• First and most importantly, sever its ties to hit points. You can still add your Constitution modifier to your hit points, but only if you are a certain class. When a class would add their Constitution modifier to their hit points that they regain or receive when they level up, they instead can choose any ability score associated with their class to add their ability score modifier in place of their Constitution modifier, as shown below. This would let 5e's definition of hit points actually make some strange kind of sense, where a Rogue's hit points are their agility and luck to dodge out of the path of a blade that would slit their throat and a Barbarian's hit points are literally their physical health and might, and so on.
    • Artificers add Constitution and Intelligence.
    • Barbarians add Strength and Constitution.
    • Bards add Charisma and Dexterity.
    • Clerics add Wisdom and Charisma/Constitution.
    • Druids add Wisdom and Intelligence/Constitution.
    • Fighters add Strength/Dexterity and Constitution.
    • Monks add Wisdom and Dexterity.
    • Paladins add Constitution/Charisma and Strength.
    • Rangers add Strength/Dexterity and Wisdom.
    • Rogues add Dexterity and Intelligence/Wisdom/Charisma.
    • Sorcerers add Constitution and Charisma.
    • Warlocks add Charisma and Dexterity.
    • Wizards add Intelligence and Wisdom/Dexterity.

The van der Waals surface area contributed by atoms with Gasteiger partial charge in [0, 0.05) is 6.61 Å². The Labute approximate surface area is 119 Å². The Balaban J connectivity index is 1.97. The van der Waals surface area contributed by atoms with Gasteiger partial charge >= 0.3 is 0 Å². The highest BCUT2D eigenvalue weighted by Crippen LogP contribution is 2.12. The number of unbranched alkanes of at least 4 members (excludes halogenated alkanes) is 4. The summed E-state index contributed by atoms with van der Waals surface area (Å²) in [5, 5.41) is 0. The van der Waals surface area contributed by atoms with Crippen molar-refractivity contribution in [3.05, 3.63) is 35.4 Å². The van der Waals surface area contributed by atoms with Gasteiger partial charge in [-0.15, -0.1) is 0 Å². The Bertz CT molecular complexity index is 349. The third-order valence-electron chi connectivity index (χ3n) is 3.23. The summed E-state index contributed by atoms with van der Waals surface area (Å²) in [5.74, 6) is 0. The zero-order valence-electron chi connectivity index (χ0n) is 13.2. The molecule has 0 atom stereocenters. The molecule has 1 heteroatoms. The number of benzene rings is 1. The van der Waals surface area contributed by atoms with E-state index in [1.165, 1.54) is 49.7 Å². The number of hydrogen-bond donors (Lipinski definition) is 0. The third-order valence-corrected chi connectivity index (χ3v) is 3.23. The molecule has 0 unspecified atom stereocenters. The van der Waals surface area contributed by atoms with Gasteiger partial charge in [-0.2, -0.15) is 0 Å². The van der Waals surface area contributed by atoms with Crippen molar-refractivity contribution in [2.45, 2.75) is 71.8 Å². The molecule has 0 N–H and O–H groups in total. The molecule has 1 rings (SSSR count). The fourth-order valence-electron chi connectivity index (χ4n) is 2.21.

• Make Sorcerers use Constitution as their spellcasting ability. If their magic is innate and comes from their inherent arcane nature, they get proficiency with Constitution saving throws already, and there's a subclass named after your "Bloodline," they should not be Charisma based, they should be Constitution based.
  • Add more classes/subclasses that use Constitution for features (Blood Hunters, Long Death Monks, Oathbreaker Paladins, a barbarian subclass, Health Clerics, etc).
  • Add a skill called Endurance that is Constitution based. When swimming long distances, you have to make an athletics and endurance check to see how fast and how long you can swim. If lifting an object above your carrying capacity, you can roll Endurance to see how long you can hold it up. Endurance would be used for any other actions that require your to maintain a difficult task involving your health and tolerance of pain.
  • Make Concentration more common. Rage is concentration, rogue abilities, fighters will get fighting tactics that are concentration, Wild Shape could be concentration, certain Channel Divinities could be Concentration, etc.
  • For PCs, make an "Exhaustion Buffer" that lets you take an amount of Exhaustion equal to your Constitution modifier with no negative effects, and any additional exhaustion you take afterwards gives you harmful effects based on the Exhaustion table, starting at the first effect and continuing on as normal when taking even more exhaustion. At the end of a long rest, a character automatically loses one exhaustion and can make an Endurance check to get rid of an additional exhaustion. This would allow for both Exhaustion and Constitution to have more uses in the game.
  • Make Death Saving Throws be Constitution based. This would make it so even though they don't necessarily need Con for their HP, it is still important for their survival.